Last Classic spot filled
By Andrew Canulette
So on Saturday, when he won the Bassmaster Classic Team Championship Fish-Off and secured the 53rd and final spot in the 2020 Academy Sports + Outdoors Bassmaster Classic presented by Huk, he was overcome by the moment.
Busby pumped his right fist into the air, let out a holler and hugged a fellow angler. Then he fell to his knees on the Bassmaster stage, covered his eyes, and wept.
Such is the raw emotion that goes with earning entry into the biggest bass fishing tournament in the world. And the excitement is only beginning for the Rogersville, Mo. resident who is a 36-year old food scientist by trade, but now will go head to head against some of the world’s best bass anglers when the Classic takes place on Lake Guntersville and in Birmingham, Ala. on March 6-8.
Busby fishes with the Ozark Mountain Team Trail, and he caught a five-bass limit Saturday on Lake Hartwell that weighed 16 pounds, 7 ounces. That was the heaviest bag of the two-day fish-off, and when coupled with the 10-5 limit he caught Friday, it gave him a 26-12 total.
“Honestly, I don’t think this has sunk in yet,” Busby said after Saturday’s weigh-in, still clutching the Classic Fish-Off trophy close to his chest.
“I told my marshal I don’t think my hands, my arms, can cast anymore because I’ve thrown so many casts the last few days. Fishing has been such a big part of my life. I might have to have (Ozark Mountain fishing partner Timothy Taylor) drive us home.”
Busby teamed with Taylor to place third in the team championship portion of this tournament which ended Thursday, and that showing got them into the fish-off. The six anglers from the top three tandems had their weights zeroed and they fished individually for two more days with a berth in the Classic on the line.
Busby said Thursday he wasn’t sure he had located the bites needed to win the fish-off, but he’s never been happier to be wrong.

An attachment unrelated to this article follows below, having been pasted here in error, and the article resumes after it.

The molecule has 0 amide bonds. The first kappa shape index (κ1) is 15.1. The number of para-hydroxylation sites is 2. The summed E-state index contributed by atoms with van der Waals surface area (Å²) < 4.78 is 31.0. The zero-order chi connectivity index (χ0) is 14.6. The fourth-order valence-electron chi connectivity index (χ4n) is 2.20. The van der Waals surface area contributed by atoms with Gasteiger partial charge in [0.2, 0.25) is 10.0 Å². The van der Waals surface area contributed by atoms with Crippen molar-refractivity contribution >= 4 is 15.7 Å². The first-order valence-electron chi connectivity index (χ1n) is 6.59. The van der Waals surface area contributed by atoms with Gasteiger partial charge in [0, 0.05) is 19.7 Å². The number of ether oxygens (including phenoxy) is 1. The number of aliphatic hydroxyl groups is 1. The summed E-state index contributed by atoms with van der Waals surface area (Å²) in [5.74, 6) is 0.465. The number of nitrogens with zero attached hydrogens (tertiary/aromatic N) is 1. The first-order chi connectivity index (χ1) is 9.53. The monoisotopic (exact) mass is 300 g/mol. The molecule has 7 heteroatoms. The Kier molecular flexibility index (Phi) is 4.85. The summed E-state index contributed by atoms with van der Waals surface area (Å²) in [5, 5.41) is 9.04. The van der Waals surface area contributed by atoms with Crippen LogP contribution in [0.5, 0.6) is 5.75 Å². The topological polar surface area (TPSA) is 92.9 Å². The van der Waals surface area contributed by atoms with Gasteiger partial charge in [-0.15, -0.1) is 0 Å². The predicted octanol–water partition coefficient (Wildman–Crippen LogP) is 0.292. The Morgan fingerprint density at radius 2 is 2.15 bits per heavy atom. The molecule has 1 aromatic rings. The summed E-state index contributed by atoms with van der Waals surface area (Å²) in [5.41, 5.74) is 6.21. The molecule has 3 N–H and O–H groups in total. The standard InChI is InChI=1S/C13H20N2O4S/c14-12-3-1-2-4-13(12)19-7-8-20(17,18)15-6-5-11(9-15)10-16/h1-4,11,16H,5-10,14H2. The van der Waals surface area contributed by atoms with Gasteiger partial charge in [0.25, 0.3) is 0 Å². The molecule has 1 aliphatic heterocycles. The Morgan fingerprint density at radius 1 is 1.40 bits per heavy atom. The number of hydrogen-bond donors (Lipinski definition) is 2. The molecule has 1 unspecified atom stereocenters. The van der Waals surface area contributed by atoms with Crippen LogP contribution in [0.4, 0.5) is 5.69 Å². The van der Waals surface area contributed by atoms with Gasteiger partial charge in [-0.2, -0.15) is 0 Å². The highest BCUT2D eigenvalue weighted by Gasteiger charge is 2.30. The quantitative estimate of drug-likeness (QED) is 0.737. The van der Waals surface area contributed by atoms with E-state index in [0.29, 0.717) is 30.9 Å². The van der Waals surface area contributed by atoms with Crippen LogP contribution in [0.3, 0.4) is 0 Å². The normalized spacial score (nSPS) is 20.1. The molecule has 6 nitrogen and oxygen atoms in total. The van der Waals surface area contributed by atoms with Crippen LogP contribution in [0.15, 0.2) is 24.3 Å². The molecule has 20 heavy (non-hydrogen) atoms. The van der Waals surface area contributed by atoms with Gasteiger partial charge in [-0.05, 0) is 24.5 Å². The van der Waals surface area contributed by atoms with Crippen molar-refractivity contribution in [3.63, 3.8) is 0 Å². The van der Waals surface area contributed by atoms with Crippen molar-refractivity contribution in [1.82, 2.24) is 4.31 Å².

Sunshine and wind were key to exciting his offshore bite, and Friday’s steady rain and cold didn’t help his cause. Busby scratched together a 10-5 limit and was in second place under less-than-ideal conditions, but Saturday’s clear skies and brisk breezes reassured him he might be able to piece together a winning bag, after all.
He caught a limit by 8:30 a.m. and upgraded several times later Saturday morning.
“Probably the deepest I had the boat was maybe 40 foot,” he said. “The fish were setting up on the first or second ledge. If you fired out across the points, somewhere in that 18 to 24 foot (depth), you could make them come up an react to the bait…I don’t think I missed one windy point or secondary point from the dam all the way back up (to Green Point Landing.) It might have been 75 or 80 points I fished.”
Busby used Wiggle Wart and Rock Crawler crankbaits to entice his best bites this week. He opted for a variety of colors, but shad, phantom green and watermelon with chartreuse belly were most attractive to Hartwell’s bass, he said.
Reinkemeyer enjoyed a magical tournament and was only ounces away winning the fish-off and making the Classic. He paired with Joe Bass teammate and fellow Missouri resident Brad Jelinek to win the team championship on Thursday, and the duo split a $20,000 Nitro/Mercury cash prize for that win.
Reinkemeyer, a 27-year old carpenter from Lone Jack, Mo, placed second in the Classic Fish-Off with a two-day total of 26-6. Taylor was third with 21-13.
Rounding out the top six are fourth, Timothy Penhollow, Carolina Bass Challenge, 20-0; fifth, Jelinek, 13-9; and sixth, KC Choosakul, Carolina Bass Challenge, 4-6.
In all, 165 teams from 30 states and two foreign countries competed in the team portion of this tournament Wednesday and Thursday on Lake Hartwell. The Top 33 teams in the original field split a cash purse that totaled $87,000, including the $20,000 won by Reinkemeyer and Jelinek.
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